Restaurant review: Top-shelf tacos at bartaco

A carefree aura and thrilling flavors drive Hyde Park's bartaco.

click to enlarge At bartaco, folks fill out a card, sushi bar-style, with what they'd like to order. - Chip Weiner
Chip Weiner
At bartaco, folks fill out a card, sushi bar-style, with what they'd like to order.


Consistency is the restaurant world’s bête noire. It’s no small feat making sure that your supply chains always deliver quality ingredients, or having a cadre of line cooks who can nail each dish every time. Ditto for mixologists behind the bar. What about assuring that servers can seamlessly deliver hot food and cold drinks in the midst of what often seems like chaos? A successful restaurant requires vision, capital and juggling skills that would challenge the Flying Karamazov Brothers.

When entrepreneurs figure out a winning formula, there’s often pressure to expand, and consistency evaporates. That’s why the best restaurants are distinct, and chains, however small, inevitably see a dip from true excellence. So, when I bring my comrades to Hyde Park Village and walk past Best of the Bay winners Piquant and Wine Exchange to check out bartaco, the retail center’s newest tenant, my expectations are in check.

The new local branch is the ninth in a rapidly expanding empire helmed by partners Sasa Mahr-Batuz and Andy Pforzheimer. What began in Port Chester, New York, then expanded to Connecticut, the D.C. suburbs, and three locations in Atlanta has settled on the pointy end of a triangular building fronting West Snow Avenue. In keeping with Mahr-Batuz’s vision of open-air informality with the light, breezy air of a contemporary Mexican beach resort, bartaco has, count ’em, five garage doors ready to rise as the temps descend. When that sweet spot of Florida weather arrives, bartaco will barely have walls on two sides.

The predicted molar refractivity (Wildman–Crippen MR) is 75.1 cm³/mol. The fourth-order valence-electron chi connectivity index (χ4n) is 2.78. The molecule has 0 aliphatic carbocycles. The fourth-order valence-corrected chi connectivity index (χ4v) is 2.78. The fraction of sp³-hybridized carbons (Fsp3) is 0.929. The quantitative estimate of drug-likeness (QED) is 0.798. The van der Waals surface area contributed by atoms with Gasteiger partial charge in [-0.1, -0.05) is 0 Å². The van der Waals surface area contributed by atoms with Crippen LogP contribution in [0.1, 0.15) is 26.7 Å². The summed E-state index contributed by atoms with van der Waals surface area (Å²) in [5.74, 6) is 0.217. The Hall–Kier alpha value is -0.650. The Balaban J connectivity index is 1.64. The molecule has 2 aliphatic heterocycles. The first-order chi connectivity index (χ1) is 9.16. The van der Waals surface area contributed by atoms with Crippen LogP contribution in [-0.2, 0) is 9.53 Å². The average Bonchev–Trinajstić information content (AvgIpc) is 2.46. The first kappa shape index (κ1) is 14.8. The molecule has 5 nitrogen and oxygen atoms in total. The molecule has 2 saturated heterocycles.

There’s an aura of fun inside, with hanging basket lights that might as well have been plucked from the Caribbean, plus a crisp, clean interior of blue and white. The walls are also showcases for striking oversize prints of Mahr-Batuz’s beach-themed photographs. The dining is seriously relaxed, and the laser-focused menu encourages diners to sample an array of bites, which arrive on small, paper-lined metal trays in lieu of plates.

If you’re in the mood to sample a variety of tastes, the restaurant offers two splendid chef’s tray samplers that are real bargains. When this breathtaking assortment of land and sea creations with delicious flavors come to the table, all I can think of is that there are enough tacos made by “good Mexicans” to wall off Donald Trump. The large tray features a thrilling selection of nine tacos made with soft 4-inch tortillas, two tamales wrapped in warm corn husks, three sides, and a creamy bowl of no-frills, super-fresh guacamole with whole crisp corn tortillas. The chunky guac has no tomatoes and little garlic, but it’s still satisfying.